Clean up the corridor, now


Clean it up.

The Denver Post is bringing its Ride the Rockies bike tour through Pagosa Country, with thousands of cyclists and a great many support personnel set to roll and drive into our community on June 11.

The cyclists, their supporters, friends and families prompt a festive, party air in the community. Residents turn out for the entertainment events, local non-profits set up concessions at venues, local restaurants and lodging establishments throw their doors open in welcome.

It’s a shame we can’t put our absolute best foot forward.

Tour participants will arrive from the west, from Durango. Their ride through the far western section of the county will provide beautiful vistas, glimpses of wildlife and rushing rivers. What they will see once they pass Keyah Grande on U.S. 160 is dramatically different. In several sections of that part of the ride, they will be greeted by an abundance of trash, junk, debris and disaster — things that embarrass the community and that should embarrass certain property owners. They will see structures in total disrepair, stacks of junk, useless shells of vehicles, haphazard piles of refuse, roofing and insulation blowing across fields.

If they ask why such a beautiful place is allowed to be spoiled, Pagosans can tell them: There are members of this community (as, no doubt, there are elsewhere) who could care less about the condition of their properties, who have little or no sense of community spirit and who are not concerned about the effect their mess has on the values of others’ properties.

They can answer: Our county and town governments are relatively spineless when it comes to enforcing existing nuisance and junk ordinances.

There are some elected officials who, in an attempt to pander to a particular political constituency, mouth quasi-libertarian mush when the topic turns to property rights. We have others who say, “We don’t have the manpower. We’re so busy, we can’t go out looking for violations; we rely on citizen complaints.”


We are no fan of government intervention in private matters, but piles of trash, decrepit structures, abandoned vehicles and other nuisances are among the things government can monitor. This is particularly important in a community that relies on tourism, with the primary lure to tourists being the beauty of the area. What tourists arriving from the west (for the most part) see as they near more densely populated parts of the county is disgraceful, and anything but a harbinger of a pleasing experience in a beautiful locale.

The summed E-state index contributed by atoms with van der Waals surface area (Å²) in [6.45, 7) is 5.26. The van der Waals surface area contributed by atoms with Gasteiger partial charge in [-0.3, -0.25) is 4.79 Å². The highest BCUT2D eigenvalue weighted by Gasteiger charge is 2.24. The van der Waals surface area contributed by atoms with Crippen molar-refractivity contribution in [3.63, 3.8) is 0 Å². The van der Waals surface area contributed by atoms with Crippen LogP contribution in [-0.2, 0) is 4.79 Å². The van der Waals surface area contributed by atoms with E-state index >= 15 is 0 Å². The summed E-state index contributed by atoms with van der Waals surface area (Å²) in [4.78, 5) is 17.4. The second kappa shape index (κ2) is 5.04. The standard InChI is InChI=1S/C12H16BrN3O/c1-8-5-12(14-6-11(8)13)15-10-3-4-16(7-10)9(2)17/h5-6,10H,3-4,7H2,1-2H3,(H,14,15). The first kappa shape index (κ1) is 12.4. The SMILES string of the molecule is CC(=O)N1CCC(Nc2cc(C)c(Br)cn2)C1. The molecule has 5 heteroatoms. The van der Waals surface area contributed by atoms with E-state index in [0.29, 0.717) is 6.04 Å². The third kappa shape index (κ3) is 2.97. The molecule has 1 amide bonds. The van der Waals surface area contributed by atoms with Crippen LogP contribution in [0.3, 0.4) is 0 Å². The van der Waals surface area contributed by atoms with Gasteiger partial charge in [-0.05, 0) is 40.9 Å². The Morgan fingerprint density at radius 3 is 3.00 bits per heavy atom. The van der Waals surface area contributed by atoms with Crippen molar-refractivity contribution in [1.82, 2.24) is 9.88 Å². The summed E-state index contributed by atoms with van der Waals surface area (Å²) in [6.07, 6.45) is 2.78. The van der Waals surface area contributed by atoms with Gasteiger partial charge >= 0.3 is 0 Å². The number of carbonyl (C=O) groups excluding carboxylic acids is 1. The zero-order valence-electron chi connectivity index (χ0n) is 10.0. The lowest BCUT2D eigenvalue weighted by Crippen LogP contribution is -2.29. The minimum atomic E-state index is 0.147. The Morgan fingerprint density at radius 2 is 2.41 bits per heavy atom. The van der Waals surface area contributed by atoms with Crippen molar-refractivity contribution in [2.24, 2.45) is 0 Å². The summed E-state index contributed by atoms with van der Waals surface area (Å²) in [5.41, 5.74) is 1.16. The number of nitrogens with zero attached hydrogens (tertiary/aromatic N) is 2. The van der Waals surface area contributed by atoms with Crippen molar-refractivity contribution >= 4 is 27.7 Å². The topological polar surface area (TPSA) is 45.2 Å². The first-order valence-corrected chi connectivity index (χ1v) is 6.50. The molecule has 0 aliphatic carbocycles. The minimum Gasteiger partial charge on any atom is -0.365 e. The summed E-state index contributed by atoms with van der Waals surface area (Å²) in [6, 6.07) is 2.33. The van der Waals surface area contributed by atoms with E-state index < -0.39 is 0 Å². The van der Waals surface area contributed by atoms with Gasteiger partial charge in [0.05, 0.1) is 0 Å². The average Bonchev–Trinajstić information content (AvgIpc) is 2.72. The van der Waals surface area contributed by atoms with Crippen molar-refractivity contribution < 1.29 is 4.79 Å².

If a property owner has no concern for the state of his or her property, no concern for the effect of their mess on other property values, and no sense of a community obligation, then the community, as embodied by local government, must make a point.

In the most effective fashion possible.

For government — in particular county government — to plead a lack of manpower is unacceptable. There is no need for a long-lasting sweep of the entire county by officials. There is no mystery, here: the violations are in plain sight. For violations off the beaten path, rely on citizen complaints to start the enforcement process. For those next to the major roadway through the county, elected officials can assume that most residents of Pagosa Country are complaining. Take our word for it.

Enforce nuisance and junk ordinances; levy fines when necessary, go to court when necessary.

If a property owner attempts to be compliant, give them a hand. Put out a call for volunteers to assist with a cleanup and waive dump fees. Do whatever it takes, but clean up the highway corridor. Now.

Karl Isberg